Sunday, February 23, 2020

Old Pueblo

The saguaro cactus, that iconic image of the Sonoran desert, doesn’t begin to produce flowers until it is over 70 years old, and it won’t grow its first arm until its 90s. Things bloom late around here.

That seems to be the case for road cycling too. Riding around Tucson this week, I’ve been amazed to see so many older people on cycles. On the Rillito River trail, in particular, everywhere you look, it’s greybeards, wrinkled faces, weathered skin; upright fanny-packing comfort-bike riders and skinny, super-fit grandmas on expensive road bikes; older men, older women, couples, groups, singles, you name it, all out having a blast, by the look of it. And a lot of them look remarkably fit, with skinny, taut cycling bodies. They ride road bikes, mountain bikes, recumbents, whatever. I saw more recumbents during my first day on the Rillito than I’ve seen in the past ten years.

At first, I thought, okay, the Rillito is not representative of Tucson cycling. It’s a lovely paved recreational trail that snakes across the city, and therefore it has obvious appeal to less confident cyclists who don’t want to mix it up with vehicles. It makes sense that this is where low-key recreational oldster cyclists would come to ride.

But on the many painted bike lanes of the roads of Tucson it was pretty much the same. The aged were everywhere--though many of them were more serious road cyclists than what I saw on the Rillito. Strange as it sounds, we, a handful of mid-50s riders, were bringing down the average age of Tucson cyclists.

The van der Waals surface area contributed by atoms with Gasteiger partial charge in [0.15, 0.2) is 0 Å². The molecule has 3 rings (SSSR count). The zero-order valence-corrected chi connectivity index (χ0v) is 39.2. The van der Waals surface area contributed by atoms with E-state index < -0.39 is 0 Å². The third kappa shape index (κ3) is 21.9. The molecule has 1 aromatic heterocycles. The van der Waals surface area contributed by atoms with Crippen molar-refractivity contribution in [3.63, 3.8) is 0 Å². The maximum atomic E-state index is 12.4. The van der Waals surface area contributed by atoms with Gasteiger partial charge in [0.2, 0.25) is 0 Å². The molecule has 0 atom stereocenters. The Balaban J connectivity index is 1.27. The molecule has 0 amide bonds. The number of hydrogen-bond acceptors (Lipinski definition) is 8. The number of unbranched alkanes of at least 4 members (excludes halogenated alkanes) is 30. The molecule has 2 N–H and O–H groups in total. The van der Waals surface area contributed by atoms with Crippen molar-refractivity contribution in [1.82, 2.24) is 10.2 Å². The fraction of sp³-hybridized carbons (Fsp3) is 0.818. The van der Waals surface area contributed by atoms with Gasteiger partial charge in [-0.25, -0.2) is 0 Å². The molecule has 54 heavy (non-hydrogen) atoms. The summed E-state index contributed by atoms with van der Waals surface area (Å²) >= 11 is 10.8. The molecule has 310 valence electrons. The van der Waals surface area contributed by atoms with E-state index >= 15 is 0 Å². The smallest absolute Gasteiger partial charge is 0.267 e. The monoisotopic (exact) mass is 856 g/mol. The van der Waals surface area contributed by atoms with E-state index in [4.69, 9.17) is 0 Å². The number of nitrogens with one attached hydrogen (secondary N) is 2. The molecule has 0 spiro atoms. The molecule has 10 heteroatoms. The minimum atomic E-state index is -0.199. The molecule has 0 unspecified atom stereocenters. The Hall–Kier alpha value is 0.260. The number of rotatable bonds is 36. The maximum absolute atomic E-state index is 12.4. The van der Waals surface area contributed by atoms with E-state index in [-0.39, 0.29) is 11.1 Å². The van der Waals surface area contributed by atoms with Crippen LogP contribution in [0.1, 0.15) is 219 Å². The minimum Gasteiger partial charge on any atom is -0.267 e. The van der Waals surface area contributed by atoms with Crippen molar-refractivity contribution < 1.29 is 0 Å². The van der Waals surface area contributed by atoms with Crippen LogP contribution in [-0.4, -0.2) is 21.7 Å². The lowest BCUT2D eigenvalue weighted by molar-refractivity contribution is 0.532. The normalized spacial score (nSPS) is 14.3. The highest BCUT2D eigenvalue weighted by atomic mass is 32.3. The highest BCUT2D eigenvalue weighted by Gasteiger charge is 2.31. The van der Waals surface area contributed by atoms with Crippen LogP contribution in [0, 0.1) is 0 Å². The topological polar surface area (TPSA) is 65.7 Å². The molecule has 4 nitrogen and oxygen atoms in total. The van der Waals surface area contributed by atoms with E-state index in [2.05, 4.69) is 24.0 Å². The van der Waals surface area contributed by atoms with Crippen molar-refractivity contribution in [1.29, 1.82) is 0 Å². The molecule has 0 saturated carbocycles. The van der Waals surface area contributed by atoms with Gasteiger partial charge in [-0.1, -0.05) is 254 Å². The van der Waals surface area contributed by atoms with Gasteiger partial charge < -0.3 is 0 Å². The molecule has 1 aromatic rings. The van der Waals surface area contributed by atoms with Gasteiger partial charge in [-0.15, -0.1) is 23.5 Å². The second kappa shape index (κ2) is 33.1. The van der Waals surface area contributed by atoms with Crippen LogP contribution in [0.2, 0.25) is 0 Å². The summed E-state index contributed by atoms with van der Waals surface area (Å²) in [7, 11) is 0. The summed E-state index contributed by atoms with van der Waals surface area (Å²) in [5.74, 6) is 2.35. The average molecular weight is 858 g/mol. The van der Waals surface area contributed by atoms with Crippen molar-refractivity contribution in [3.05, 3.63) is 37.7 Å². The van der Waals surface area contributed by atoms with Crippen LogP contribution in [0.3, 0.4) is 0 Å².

And then we went to Le buzz. It’s a cycling cafe in northeast Tucson, near the base of Mount Lemmon, one of the classic mountain climbs of American cycling. Le buzz seems to always have a ton of road bikes out front, as folks either caffeine-up for the ascent or celebrate apres-climb. Climbing Mount Lemmon is a serious undertaking, the other end of the spectrum from the Rillito trail. And yet looking around the crowded patio on a Tuesday afternoon, all I saw was older adults, men and women in their 50s, 60s, and, I kid you not, a few who looked to be in their 70s. All of them happy as clams to be riding their bicycles up a mountain. It was like some bizarre cycling version of Cocoon.

Weird as it is, I have to say I find it heartening. Thoughts of growing old tend, so often, to be of the negative kind, of what we’re afraid won’t work anymore--our memories, our bodies. Let us learn from the saguaro and the cyclists of the Old Pueblo that sometimes, just when we think our best days are over, things are just hitting their stride.

1 comment:

  1. What a great vision of old age, Jasper. I look forward to sharing it with you.


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